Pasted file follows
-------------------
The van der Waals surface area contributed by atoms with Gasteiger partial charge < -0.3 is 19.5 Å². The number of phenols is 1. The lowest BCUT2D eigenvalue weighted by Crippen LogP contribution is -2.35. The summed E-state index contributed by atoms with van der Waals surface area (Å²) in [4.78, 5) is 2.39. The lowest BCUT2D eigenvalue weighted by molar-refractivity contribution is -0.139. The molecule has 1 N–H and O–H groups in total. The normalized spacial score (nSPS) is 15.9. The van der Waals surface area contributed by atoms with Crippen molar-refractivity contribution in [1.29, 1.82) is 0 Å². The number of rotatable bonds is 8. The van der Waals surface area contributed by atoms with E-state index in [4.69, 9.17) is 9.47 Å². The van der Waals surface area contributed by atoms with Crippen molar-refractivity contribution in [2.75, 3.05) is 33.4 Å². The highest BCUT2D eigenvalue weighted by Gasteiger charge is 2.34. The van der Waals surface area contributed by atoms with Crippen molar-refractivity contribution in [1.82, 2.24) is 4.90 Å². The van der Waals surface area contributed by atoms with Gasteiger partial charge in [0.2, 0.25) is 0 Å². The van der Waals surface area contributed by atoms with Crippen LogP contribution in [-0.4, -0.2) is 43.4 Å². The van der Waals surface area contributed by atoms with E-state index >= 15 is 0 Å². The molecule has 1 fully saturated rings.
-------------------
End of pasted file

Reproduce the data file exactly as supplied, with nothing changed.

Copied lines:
The van der Waals surface area contributed by atoms with Gasteiger partial charge < -0.3 is 19.5 Å². The number of phenols is 1. The lowest BCUT2D eigenvalue weighted by Crippen LogP contribution is -2.35. The summed E-state index contributed by atoms with van der Waals surface area (Å²) in [4.78, 5) is 2.39. The lowest BCUT2D eigenvalue weighted by molar-refractivity contribution is -0.139. The molecule has 1 N–H and O–H groups in total. The normalized spacial score (nSPS) is 15.9. The van der Waals surface area contributed by atoms with Crippen molar-refractivity contribution in [1.29, 1.82) is 0 Å². The number of rotatable bonds is 8. The van der Waals surface area contributed by atoms with E-state index in [4.69, 9.17) is 9.47 Å². The van der Waals surface area contributed by atoms with Crippen molar-refractivity contribution in [2.75, 3.05) is 33.4 Å². The highest BCUT2D eigenvalue weighted by Gasteiger charge is 2.34. The van der Waals surface area contributed by atoms with Crippen molar-refractivity contribution in [1.82, 2.24) is 4.90 Å². The van der Waals surface area contributed by atoms with Gasteiger partial charge in [0.2, 0.25) is 0 Å². The van der Waals surface area contributed by atoms with Crippen LogP contribution in [-0.4, -0.2) is 43.4 Å². The van der Waals surface area contributed by atoms with E-state index >= 15 is 0 Å². The molecule has 1 fully saturated rings.